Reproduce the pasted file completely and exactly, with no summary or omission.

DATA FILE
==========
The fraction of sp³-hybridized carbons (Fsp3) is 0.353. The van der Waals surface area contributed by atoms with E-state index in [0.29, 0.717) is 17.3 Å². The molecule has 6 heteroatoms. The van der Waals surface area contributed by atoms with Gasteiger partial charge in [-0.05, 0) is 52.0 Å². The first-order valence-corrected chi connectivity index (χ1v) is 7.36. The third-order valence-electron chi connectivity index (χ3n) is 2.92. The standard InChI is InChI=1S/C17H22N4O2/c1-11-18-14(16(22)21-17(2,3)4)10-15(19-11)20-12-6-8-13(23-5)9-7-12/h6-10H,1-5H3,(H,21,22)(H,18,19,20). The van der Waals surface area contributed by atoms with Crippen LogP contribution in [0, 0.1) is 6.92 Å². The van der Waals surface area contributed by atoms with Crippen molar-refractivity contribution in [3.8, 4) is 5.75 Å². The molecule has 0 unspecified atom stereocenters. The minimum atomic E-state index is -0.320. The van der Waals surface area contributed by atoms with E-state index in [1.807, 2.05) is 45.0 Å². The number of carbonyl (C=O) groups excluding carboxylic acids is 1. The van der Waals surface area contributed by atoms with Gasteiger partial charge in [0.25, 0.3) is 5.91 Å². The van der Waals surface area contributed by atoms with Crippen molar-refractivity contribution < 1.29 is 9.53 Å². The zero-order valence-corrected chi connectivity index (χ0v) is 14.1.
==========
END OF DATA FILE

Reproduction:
The fraction of sp³-hybridized carbons (Fsp3) is 0.353. The van der Waals surface area contributed by atoms with E-state index in [0.29, 0.717) is 17.3 Å². The molecule has 6 heteroatoms. The van der Waals surface area contributed by atoms with Gasteiger partial charge in [-0.05, 0) is 52.0 Å². The first-order valence-corrected chi connectivity index (χ1v) is 7.36. The third-order valence-electron chi connectivity index (χ3n) is 2.92. The standard InChI is InChI=1S/C17H22N4O2/c1-11-18-14(16(22)21-17(2,3)4)10-15(19-11)20-12-6-8-13(23-5)9-7-12/h6-10H,1-5H3,(H,21,22)(H,18,19,20). The van der Waals surface area contributed by atoms with Crippen LogP contribution in [0, 0.1) is 6.92 Å². The van der Waals surface area contributed by atoms with Crippen molar-refractivity contribution in [3.8, 4) is 5.75 Å². The molecule has 0 unspecified atom stereocenters. The minimum atomic E-state index is -0.320. The van der Waals surface area contributed by atoms with E-state index in [1.807, 2.05) is 45.0 Å². The number of carbonyl (C=O) groups excluding carboxylic acids is 1. The van der Waals surface area contributed by atoms with Gasteiger partial charge in [0.25, 0.3) is 5.91 Å². The van der Waals surface area contributed by atoms with Crippen molar-refractivity contribution < 1.29 is 9.53 Å². The zero-order valence-corrected chi connectivity index (χ0v) is 14.1.